Election security advocates and the head of the North Carolina NAACP want a new leader at the N.C. Board of Elections.
In a letter sent to Gov. Roy Cooper Monday, they asked the Democratic governor to demand the resignation of Damon Circosta, the election board’s chairman whom Cooper appointed to the job earlier this summer following a scandal involving the previous chairman, Bob Cordle.
They say the elections board has not done enough to focus on cyber security in the face of foreign interference in elections. They also oppose the board’s recent decision to allow counties to use — instead of hand-marked paper ballots — a type of electronic voting machine, which they say runs on outdated software and could be more susceptible to hackers.
“We respectfully urge you to request the immediate resignation (of Circosta) from the State Board of Elections and to quickly appoint a replacement member committed to ensuring North Carolina’s elections are a model of security for the nation, providing that all votes are recorded and counted transparently, accessibly, auditably and securely for all voters,” the letter said.
Cooper, however, stands by Circosta and the elections board as a whole.
“The security of our elections is the number one priority of the State Board of Elections,” Cooper spokesman Ford Porter said. “This includes ballot and voting machine security, ensuring against voter intimidation and discrimination in all forms, freedom from long lines, and making sure that voting is as easy and hassle free as possible. The Governor believes the board is focused on these concerns.”
The elections board has both a full-time professional staff and a part-time political leadership who oversees the staff, guiding policy and other major decisions. Cooper spent the first half of his term in office fighting a legal battle with the Republican-led General Assembly over control of the political side of the elections board, finally winning that fight in late 2018 and regaining Democrats’ majority on the board.
As chairman, Circosta is the leader of the five-person board. Outside that role he is the executive director of the AJ Fletcher Foundation, a local nonprofit, and also teaches at Duke University. Previously, he led the North Carolina Center for Voter Education.
“I think everybody — the advocates, the board of elections, all of us — have the same goal,” Circosta said in an interview Tuesday. “And that is to make sure our voting equipment is secure.”
The machines the board approved replace older models that were phased out under a new state election-security law.
Details of the complaint
In response to the activists’ letter calling for Circosta’s resignation, Board of Elections spokesman Pat Gannon questioned the accuracy of some of their claims. For instance, he said, the type of electronic voting machines the activists oppose are actually required by federal law to be available to at least some voters, “to ensure voters with disabilities, who may not be able to mark a paper ballot, may cast ballots privately and independently.”
There’s no requirement for the counties to make such machines the only way for all voters to cast ballots, however, and that is part of what has the activists concerned. They contend that the ballots produced by such machines can’t be audited as well as hand-marked paper ballots, to determine if hackers influenced an election.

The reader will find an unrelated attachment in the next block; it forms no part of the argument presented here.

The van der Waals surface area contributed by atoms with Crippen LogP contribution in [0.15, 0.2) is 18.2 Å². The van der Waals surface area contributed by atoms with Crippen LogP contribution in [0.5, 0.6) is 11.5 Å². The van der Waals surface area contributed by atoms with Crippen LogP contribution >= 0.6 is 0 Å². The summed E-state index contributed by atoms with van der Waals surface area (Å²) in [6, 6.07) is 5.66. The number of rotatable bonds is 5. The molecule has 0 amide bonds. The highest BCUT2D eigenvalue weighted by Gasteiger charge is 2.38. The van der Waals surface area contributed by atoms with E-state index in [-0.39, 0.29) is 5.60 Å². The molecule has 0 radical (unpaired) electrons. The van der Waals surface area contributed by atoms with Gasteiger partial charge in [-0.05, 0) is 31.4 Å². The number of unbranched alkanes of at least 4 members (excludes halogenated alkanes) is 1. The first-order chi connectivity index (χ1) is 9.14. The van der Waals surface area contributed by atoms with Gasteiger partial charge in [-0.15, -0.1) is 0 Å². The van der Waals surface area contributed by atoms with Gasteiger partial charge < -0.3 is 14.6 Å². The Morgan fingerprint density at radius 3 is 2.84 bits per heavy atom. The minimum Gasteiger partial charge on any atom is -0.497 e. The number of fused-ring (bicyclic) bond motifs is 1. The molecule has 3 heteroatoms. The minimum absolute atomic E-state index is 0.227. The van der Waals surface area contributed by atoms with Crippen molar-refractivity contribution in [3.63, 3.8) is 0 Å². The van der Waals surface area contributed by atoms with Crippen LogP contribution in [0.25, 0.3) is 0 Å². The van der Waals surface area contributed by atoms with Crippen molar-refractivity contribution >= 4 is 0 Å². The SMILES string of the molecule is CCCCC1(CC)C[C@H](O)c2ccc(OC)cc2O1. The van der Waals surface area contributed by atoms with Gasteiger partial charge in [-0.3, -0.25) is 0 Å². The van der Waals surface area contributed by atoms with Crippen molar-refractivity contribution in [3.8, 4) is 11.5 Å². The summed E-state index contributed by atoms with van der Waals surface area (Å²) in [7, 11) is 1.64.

“The stark truth is that the foreign nation states and other bad actors targeting our elections are highly motivated and possess significant financial and technical resources able to disrupt or manipulate our election infrastructure,” the letter says. “We cannot ignore or minimize the magnitude of this threat.”
The letter was signed by the Rev. Anthony Spearman, who is the president of the statewide NAACP and is also a member of the Guilford County Board of Elections. It’s also signed by several high-profile activists in election security circles.
Marilyn Marks, who is behind a lawsuit against Georgia over that state’s voting machines and is considering a similar lawsuit against North Carolina, signed it. So did Lynn Bernstein, a Wake County resident who has emerged as one of most vocal local proponents of hand-marked paper ballots, and Susan Greenhalgh, vice president of the California-based National Election Defense Coalition.
Most counties in North Carolina give hand-marked paper ballots to most voters, which the activists prefer. But some plan to continue using only electronic voting in 2020 — including Mecklenburg County, the state’s largest county.
Circosta said the board has done its due diligence and would not have certified any voting machines that didn’t pass security tests. However, he said he has nothing against activists raising their concerns.
“I always appreciate advocates bringing these issues to our attention,” Circosta said.
With all the rules about pre-election testing, security during elections, and then audits after elections, he said, “there is a remarkable amount of work that goes into making sure that when people go to the polls their choices are registered and secured.”
The letter also mentions the election fraud investigation that derailed 2018’s 9th District congressional race between Mark Harris and Dan McCready, and made national headlines, as another mark against the election board’s trustworthiness with voters.
But Gannon said it was the state elections board that caught that fraud in the first place, and the fact that the scandal forced the election to be re-done should be seen as a win for the ability of the state board to ensure fair elections.
“That is an example of how much we take election security and integrity seriously, and should be seen as a success story, not a black mark for this agency,” Gannon said.
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